Thomas Ferrella’s Way to Art
Ferrella received his bachelor’s degree in Zoology from Miami University, Oxford, OH. His interest in art was cursory but from the age of sixteen he always had access to a darkroom. He toyed with the idea of becoming a photographer, partly influenced by his dad’s 8-millimeter projector that was always running at home and his love of the outdoors. He was also attracted to the abstract and he loved how photography could fool the eye and mind. While he was applying to medical school he simultaneously submitted applications for several fine arts programs in photography, but a conventional profession was strongly encouraged and seemed to make sense for him. Ferrella recounts the circumstances, “I had a friend who lived ‘on the other side of the tracks’ in Toledo whose dad was a doctor and I was attracted to their lifestyle. Yet, I also remember my brother being pre-med and being frustrated until he decided he was going to be an artist.” Ferrella went on to describe the hell that broke loose at home as his brother, Andre, was at odds with his parents’ expectations. Andre stayed the course and went on to be an artist. Ferrella recollects, “I was somewhat torn between the two disciplines. I happened to be good at math and science, with a strong attraction to human anatomy.”
Ultimately, Ferrella was accepted to medical school. He relays that he chose that path out of ego more than anything else. In his words, he “became a physician for all of the wrong reasons” and not out of altruism or a desire to help others. Despite his success in medical school, he felt out of sorts and contemplated dropping out or switching his focus to wilderness or high altitude medicine research. It wasn’t until his last rotation in medical school that he found a practice that suited his personality – emergency medicine. He pursued this new passion and graduated from the Medical College of Ohio (now University of Toledo) in 1983 and went on to receive his board certification in Emergency Medicine in 1988.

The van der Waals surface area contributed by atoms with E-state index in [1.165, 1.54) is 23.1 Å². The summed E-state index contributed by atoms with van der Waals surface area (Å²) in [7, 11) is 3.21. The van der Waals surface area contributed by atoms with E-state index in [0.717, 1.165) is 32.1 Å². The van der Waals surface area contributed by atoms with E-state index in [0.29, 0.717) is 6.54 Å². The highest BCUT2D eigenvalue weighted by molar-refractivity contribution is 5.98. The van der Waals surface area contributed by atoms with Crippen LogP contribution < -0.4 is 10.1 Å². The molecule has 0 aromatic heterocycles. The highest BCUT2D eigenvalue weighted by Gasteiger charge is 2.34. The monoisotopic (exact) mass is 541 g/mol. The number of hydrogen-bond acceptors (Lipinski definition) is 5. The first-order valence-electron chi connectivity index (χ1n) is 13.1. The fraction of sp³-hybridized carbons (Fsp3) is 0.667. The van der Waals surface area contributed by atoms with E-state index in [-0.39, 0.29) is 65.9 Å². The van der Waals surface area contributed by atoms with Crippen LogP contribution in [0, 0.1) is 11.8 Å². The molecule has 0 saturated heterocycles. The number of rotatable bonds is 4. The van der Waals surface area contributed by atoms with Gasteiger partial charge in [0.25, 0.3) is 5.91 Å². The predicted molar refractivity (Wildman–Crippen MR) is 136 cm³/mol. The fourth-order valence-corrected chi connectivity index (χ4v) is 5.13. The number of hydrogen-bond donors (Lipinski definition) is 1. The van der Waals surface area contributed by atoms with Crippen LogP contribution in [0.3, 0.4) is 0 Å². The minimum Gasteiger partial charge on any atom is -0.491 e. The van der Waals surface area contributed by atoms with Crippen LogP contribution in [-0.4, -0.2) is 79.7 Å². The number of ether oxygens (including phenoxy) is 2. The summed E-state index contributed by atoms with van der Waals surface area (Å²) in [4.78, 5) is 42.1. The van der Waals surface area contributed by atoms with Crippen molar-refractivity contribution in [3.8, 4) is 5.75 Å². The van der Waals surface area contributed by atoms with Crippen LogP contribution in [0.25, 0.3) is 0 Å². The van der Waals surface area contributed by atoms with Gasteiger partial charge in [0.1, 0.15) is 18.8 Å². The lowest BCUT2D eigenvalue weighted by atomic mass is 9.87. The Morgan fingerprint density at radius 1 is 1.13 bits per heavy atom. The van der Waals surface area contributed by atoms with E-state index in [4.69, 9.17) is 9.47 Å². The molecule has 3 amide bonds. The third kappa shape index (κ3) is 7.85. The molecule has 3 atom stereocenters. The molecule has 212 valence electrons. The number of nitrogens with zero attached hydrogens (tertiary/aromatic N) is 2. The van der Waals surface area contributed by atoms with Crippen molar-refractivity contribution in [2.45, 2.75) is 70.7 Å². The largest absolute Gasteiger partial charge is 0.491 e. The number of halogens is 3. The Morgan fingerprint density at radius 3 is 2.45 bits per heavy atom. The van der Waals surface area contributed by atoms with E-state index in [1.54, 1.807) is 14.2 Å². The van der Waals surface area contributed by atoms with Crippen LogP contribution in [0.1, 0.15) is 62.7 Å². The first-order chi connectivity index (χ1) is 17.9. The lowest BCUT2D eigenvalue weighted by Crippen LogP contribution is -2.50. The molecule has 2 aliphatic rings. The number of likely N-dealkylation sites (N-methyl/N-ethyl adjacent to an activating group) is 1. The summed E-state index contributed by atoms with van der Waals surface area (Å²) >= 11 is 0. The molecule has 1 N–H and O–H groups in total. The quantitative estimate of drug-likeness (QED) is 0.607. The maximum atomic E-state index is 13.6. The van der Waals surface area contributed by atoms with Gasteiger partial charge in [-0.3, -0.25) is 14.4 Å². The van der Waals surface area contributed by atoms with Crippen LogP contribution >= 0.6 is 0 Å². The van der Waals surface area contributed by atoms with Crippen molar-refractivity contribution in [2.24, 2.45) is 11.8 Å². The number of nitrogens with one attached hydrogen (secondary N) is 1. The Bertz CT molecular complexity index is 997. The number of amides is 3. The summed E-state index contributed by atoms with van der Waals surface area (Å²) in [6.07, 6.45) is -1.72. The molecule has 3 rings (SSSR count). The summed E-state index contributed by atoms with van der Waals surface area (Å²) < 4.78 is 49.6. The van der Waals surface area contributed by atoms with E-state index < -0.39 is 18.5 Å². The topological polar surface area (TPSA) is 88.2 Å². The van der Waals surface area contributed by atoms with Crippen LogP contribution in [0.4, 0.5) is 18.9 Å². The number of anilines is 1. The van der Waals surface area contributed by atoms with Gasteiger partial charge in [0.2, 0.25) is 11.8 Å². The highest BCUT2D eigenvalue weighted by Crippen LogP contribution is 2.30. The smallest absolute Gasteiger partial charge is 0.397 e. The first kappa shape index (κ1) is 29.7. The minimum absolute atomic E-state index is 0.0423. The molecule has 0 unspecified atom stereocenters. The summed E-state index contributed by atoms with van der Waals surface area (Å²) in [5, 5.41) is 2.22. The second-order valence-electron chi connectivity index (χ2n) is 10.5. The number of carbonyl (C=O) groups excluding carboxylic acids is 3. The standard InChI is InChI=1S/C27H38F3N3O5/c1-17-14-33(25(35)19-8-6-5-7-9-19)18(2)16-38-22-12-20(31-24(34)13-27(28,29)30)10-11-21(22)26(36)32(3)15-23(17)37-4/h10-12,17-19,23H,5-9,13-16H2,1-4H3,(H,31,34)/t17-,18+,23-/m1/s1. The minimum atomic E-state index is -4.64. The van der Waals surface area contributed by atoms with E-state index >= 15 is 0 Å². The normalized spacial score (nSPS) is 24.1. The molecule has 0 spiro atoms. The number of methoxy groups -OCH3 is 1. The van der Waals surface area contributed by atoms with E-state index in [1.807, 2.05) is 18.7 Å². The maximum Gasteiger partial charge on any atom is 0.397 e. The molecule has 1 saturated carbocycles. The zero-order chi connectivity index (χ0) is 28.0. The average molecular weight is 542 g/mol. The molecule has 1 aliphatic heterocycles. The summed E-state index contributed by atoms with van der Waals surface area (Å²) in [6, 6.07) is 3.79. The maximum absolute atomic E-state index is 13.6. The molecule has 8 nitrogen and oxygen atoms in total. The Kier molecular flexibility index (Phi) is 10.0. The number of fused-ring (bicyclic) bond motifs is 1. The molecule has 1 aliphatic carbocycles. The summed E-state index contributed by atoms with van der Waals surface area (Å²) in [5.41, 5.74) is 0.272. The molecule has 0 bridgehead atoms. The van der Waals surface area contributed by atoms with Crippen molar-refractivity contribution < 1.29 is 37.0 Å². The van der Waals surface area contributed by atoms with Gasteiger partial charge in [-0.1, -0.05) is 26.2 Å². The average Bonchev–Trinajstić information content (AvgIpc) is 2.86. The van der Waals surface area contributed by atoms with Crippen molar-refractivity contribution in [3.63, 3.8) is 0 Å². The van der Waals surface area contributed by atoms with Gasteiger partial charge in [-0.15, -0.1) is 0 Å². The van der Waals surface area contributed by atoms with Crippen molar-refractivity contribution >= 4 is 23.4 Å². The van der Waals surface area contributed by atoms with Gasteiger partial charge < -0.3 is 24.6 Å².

Meanwhile, Andre pursued his MFA in Madison. After a trip to Europe (where you could get real coffee and pastries) Ferrella visited his brother and instantly liked Madison. “State Street, Miles Davis, the lakes, coffee shops, this is cool, right?” Santa Cruz and Santa Fe were also on his short list, but he ended up moving to Madison before setting out to find a job. He started out as a freelance emergency room doctor with a company that sent him all over Wisconsin. In 1990 he became a founding partner at Meriter Hospital in Madison where he carried out his respectable thirty-year career as an emergency medicine physician.
In 2013 Ferrella retired, although he emphasizes that quality of life was always more important to him and his family, following a work to live lifestyle rather than a live to work edict. About fifteen years ago he started exploring his creative inklings again. “Honestly, I think I had a stroke because now all I can think of is being creative… I want to paint, I want to carve wood.” Now it is as if he is he is putting himself through the rigors of a fine arts program, emphasizing artistic exploration, assertively applying for shows and grants, building connections and “paying his tuition.”
Ferrella is certainly making his way into the art scene but he feels he is often discounted because he doesn’t have the connections or a degree in the arts. To say he doesn’t have connections isn’t exactly accurate though. Landscape painter Jonathan Wilde, the son of acclaimed Madison artist, John Wilde, is a friend of Ferrella’s. Wilde is Ferrella’s go-to guy for all things about painting, bringing him questions such as, “can you mix stand oil with turpentine, spray or brush varnish, put thin paint over thick paint or paint on such-and-such a substrate?”